The other day we were on a bus with a friend, and Linnea mentioned another bus journey on which she had felt a bit sick. "I was bus-sick," she said. "Yes," I said, "but you didn't get sick, did you?"
"No," she said, "I was bus-ill."
And today Emer fell slightly when going upstairs and said "Oops, I had a little tumble."
Neither "ill" nor "tumble" were in my childhood vocabulary at all. I consciously adopted "ill" when I was nine, but didn't use it much - it wasn't a word in common use in my circles, and sounded faintly wannabe-posh, in the same way that children in 1950s Cork didn't say "mud," they said "mire" but that would sound trying-too-hard for most children I know now.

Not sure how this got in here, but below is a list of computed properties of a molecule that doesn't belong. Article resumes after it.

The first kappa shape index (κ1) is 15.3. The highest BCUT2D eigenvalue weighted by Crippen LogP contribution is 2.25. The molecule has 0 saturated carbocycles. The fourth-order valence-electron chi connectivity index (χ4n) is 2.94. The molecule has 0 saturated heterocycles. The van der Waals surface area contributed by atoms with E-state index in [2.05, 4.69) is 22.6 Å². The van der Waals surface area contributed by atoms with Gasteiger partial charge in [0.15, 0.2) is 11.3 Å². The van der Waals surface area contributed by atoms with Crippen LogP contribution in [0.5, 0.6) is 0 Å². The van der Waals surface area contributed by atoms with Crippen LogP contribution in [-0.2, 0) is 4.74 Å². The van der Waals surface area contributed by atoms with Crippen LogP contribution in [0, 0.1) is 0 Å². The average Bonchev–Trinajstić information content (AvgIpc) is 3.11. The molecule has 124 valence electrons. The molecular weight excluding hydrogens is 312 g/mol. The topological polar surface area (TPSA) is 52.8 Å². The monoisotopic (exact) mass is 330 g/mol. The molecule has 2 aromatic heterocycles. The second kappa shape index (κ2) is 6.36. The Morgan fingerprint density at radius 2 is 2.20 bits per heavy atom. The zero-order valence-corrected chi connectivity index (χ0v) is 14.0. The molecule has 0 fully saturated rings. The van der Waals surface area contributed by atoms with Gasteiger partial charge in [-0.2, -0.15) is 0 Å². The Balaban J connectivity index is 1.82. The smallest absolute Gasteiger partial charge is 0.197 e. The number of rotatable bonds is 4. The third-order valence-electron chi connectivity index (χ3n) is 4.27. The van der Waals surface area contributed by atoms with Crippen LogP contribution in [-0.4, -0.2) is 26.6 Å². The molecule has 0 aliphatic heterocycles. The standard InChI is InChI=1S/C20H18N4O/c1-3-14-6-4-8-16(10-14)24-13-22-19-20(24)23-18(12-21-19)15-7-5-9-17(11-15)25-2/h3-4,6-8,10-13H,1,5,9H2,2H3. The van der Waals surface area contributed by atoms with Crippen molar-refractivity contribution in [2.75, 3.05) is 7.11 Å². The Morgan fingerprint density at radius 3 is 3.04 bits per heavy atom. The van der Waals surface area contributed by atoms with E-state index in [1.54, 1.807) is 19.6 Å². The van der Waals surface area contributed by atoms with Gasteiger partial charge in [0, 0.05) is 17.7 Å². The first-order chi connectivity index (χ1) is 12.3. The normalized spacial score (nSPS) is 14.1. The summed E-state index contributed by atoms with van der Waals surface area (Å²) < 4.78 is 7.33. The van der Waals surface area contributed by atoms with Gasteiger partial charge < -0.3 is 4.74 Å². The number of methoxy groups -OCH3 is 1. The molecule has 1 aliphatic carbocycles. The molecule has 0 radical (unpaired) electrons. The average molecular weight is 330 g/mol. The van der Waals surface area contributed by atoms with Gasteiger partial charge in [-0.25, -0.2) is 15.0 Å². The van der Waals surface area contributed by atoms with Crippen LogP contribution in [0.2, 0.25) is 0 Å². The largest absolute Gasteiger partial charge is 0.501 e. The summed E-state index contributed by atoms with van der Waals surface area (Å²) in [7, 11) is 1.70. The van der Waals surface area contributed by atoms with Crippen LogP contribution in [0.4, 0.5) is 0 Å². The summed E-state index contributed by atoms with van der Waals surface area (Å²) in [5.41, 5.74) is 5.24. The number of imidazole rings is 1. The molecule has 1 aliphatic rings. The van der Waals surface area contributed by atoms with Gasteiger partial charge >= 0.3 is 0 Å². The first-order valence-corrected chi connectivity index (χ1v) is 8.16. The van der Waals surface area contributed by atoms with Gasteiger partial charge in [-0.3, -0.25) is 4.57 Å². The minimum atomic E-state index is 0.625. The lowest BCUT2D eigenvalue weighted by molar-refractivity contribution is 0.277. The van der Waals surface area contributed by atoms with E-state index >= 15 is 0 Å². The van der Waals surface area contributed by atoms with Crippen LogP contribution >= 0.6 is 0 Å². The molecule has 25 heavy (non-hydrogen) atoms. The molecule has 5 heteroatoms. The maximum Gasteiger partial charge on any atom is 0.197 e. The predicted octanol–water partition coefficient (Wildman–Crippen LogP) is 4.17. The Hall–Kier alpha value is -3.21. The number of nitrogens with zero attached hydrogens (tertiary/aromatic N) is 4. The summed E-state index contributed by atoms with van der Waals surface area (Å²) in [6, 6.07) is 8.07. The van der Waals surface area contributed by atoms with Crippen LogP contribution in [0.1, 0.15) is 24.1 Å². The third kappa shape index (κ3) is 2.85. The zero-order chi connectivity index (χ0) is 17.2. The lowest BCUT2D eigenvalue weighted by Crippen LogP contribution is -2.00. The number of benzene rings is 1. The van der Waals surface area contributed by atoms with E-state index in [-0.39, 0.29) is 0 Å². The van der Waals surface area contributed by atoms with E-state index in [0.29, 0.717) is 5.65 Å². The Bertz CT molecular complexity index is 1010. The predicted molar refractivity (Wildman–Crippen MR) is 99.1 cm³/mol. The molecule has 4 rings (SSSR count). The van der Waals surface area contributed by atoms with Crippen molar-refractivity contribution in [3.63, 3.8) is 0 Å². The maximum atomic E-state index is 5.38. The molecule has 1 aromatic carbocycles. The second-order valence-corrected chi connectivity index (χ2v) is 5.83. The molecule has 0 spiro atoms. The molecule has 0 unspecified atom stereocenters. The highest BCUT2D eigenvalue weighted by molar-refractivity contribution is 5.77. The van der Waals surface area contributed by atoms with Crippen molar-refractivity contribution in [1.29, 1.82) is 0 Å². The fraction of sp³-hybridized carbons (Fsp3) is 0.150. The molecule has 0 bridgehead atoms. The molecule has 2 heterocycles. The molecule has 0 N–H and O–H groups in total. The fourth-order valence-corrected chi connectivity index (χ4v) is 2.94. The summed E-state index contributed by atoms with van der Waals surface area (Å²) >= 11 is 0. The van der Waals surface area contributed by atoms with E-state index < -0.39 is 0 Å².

"Aren't I" instead of "amn't I," too. Unvoiced R sounds. It is interesting, having children whose language is so different from my own, in spite of being the same one.
Twelve nights by Andrew Zurcher – cover reveal and giveaway! - Note, post contains affiliate links. Pre order at Amazon Kay and her little sister, Eloise, never imagined that their standard icy Christmas Eve in Cambrid...
2 weeks ago